So, yes, you can certainly obtain a panoramic frame from any digital camera through post-processing. Many compact cameras also have a 16:9 framing option which you can squint at while holding the camera at arms length in front of your face. But this is simply not the “XPan experience” for me. It doesn’t inspire me, and it doesn’t give me the thrill that seeing the world through the XPan rangefinder does.
And that’s a good time to introduce you to the other camera on the stage here, the Sigma DP0.
I’ve been using Sigma cameras with their unique Foveon sensor since the 50mm-equivalent DP2 Merrill. As I, and many others have written, when these cameras get their ducks in a row, they are truly fabulous. The rest of the time they’re a disaster area. A while back, Sigma introduced a new lineup, using the revised Quattro sensor. They also introduced what would be politely described as an unusual body design. A lot of people were aghast at this. I thought it was fantastic. But I didn’t buy one at the time, as the DP2M & DP3M I already owned were quite enough. But then came the announcement of the DP0 ultra wide (21mm equivalent), and buried deep down in the specification, the 21:9 framing option. It seemed that somebody in Japan was thinking along the same lines as me.
So eventually, after a lot of indecision, I got one, along with the hood viewfinder attachment which allows eye-level composition, which as I have said is a must-have for me, and has the additional benefit of making an already strange looking device look downright weird. It’s certainly a conversation starter.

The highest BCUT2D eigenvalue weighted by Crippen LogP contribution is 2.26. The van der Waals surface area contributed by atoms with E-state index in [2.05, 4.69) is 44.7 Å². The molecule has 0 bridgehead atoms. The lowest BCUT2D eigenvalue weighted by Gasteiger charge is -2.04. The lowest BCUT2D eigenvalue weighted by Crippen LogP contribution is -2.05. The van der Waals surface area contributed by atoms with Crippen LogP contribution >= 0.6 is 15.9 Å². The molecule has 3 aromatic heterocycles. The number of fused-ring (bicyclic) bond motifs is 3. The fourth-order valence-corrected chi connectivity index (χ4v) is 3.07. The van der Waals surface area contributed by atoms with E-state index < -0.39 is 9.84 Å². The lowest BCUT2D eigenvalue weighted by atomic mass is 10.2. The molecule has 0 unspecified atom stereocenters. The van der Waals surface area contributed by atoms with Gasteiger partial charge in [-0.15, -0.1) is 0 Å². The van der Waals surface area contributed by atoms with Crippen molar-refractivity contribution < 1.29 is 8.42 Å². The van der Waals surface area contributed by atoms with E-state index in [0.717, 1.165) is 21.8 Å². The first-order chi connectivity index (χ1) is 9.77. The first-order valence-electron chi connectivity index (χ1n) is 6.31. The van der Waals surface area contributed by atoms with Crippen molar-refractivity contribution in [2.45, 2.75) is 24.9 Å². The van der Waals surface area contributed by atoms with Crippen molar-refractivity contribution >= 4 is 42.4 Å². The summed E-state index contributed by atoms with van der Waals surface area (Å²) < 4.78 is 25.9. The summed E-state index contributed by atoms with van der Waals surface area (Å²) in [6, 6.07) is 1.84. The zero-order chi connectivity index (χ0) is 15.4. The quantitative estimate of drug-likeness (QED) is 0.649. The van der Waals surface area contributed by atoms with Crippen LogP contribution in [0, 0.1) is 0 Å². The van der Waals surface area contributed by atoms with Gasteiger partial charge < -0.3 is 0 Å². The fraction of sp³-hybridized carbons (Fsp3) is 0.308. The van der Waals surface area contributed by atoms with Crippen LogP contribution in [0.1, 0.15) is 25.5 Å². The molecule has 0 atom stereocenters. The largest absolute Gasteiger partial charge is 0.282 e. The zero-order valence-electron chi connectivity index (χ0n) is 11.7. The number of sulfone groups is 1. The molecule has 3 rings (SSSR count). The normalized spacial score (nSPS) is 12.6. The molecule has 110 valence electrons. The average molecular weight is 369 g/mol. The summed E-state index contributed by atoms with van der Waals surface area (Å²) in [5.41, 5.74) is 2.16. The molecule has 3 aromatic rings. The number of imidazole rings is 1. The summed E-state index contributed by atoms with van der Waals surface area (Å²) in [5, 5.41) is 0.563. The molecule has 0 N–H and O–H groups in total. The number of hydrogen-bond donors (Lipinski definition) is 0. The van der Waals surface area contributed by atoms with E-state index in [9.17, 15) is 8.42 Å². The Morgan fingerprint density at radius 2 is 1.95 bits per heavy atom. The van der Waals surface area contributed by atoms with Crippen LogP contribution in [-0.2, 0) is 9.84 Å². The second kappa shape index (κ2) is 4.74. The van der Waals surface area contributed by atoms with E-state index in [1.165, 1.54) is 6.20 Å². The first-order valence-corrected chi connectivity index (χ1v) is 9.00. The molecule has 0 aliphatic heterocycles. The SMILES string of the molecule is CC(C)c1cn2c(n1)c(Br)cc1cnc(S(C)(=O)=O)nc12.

The 21:9 aspect ratio is a bit deeper than the XPan. It is about halfway between the standard 6x12 and 6x17 ratios - the XPan is slightly taller than 6x17. This is actually fine by me. I often found the XPan format a smidgen too wide, and I’ve always pined for a 612 camera. The resolution of the 21:9 DP0 image (5424 x 2324) is approximately half that of an XPan frame scanned at 4000dpi (around 12200 x 4700), but of course the two are not directly comparable. The actual information content is very similar. Of course, the DP0 has a fixed lens, whereas the XPan has three native lenses to choose from (as well as some other fairly dodgy choices via adaptor). The DP0’s 21mm equivalent lens gives a field of view roughly equivalent to the XPan 45mm lens. And they’re both f/4. And both extremely good quality lenses.
Anyway, that’s an awful lot of babble before getting on to the core of the matter: how do they actually compare ? Well, I don’t do “tests” as such, I really cannot be bothered. But recently I took the DP0 to make a few photos in the nearby Golle della Breggia, in a location I remembered shooting with the XPan a few years back.
Of course, these photos are taken at different times of the year, different times of the day, and with different framing, never mind with completely different technology. The only common factor was the photographer. Given that, to my eyes at least they have a quite remarkably similar rendering of colour and tonality. The Minolta scanner, which I have now replaced, also developed a tendency to exaggerate red in the midtowns, which I clearly did not sufficiently correct here. I could certainly get the two photos to look very close in rendition with a few minutes work, but that isn’t the point: what I’m looking to decide is if the DP0 can assume the role of the XPan for me, and I’m tending to believe it can, so far.